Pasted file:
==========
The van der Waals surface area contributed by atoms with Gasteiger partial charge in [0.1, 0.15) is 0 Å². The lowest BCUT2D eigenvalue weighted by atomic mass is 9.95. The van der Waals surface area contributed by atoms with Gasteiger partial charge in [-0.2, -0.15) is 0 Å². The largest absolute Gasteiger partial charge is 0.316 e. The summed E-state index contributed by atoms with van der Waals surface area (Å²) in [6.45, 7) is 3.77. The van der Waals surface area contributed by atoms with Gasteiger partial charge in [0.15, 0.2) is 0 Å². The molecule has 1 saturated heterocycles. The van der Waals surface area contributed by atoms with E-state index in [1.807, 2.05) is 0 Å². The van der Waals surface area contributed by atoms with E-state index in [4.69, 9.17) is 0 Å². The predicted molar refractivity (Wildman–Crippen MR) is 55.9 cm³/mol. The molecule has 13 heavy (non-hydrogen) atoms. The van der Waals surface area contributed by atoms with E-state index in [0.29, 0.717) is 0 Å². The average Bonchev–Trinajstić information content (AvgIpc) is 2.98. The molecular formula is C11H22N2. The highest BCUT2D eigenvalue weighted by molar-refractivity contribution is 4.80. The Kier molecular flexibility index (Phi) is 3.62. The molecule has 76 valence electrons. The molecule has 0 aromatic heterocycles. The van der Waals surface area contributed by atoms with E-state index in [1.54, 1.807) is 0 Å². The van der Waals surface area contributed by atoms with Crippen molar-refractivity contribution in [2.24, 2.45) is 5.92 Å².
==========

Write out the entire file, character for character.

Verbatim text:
The van der Waals surface area contributed by atoms with Gasteiger partial charge in [0.1, 0.15) is 0 Å². The lowest BCUT2D eigenvalue weighted by atomic mass is 9.95. The van der Waals surface area contributed by atoms with Gasteiger partial charge in [-0.2, -0.15) is 0 Å². The largest absolute Gasteiger partial charge is 0.316 e. The summed E-state index contributed by atoms with van der Waals surface area (Å²) in [6.45, 7) is 3.77. The van der Waals surface area contributed by atoms with Gasteiger partial charge in [0.15, 0.2) is 0 Å². The molecule has 1 saturated heterocycles. The van der Waals surface area contributed by atoms with E-state index in [1.807, 2.05) is 0 Å². The van der Waals surface area contributed by atoms with E-state index in [4.69, 9.17) is 0 Å². The predicted molar refractivity (Wildman–Crippen MR) is 55.9 cm³/mol. The molecule has 13 heavy (non-hydrogen) atoms. The van der Waals surface area contributed by atoms with E-state index in [0.29, 0.717) is 0 Å². The average Bonchev–Trinajstić information content (AvgIpc) is 2.98. The molecular formula is C11H22N2. The highest BCUT2D eigenvalue weighted by molar-refractivity contribution is 4.80. The Kier molecular flexibility index (Phi) is 3.62. The molecule has 76 valence electrons. The molecule has 0 aromatic heterocycles. The van der Waals surface area contributed by atoms with E-state index in [1.54, 1.807) is 0 Å². The van der Waals surface area contributed by atoms with Crippen molar-refractivity contribution in [2.24, 2.45) is 5.92 Å².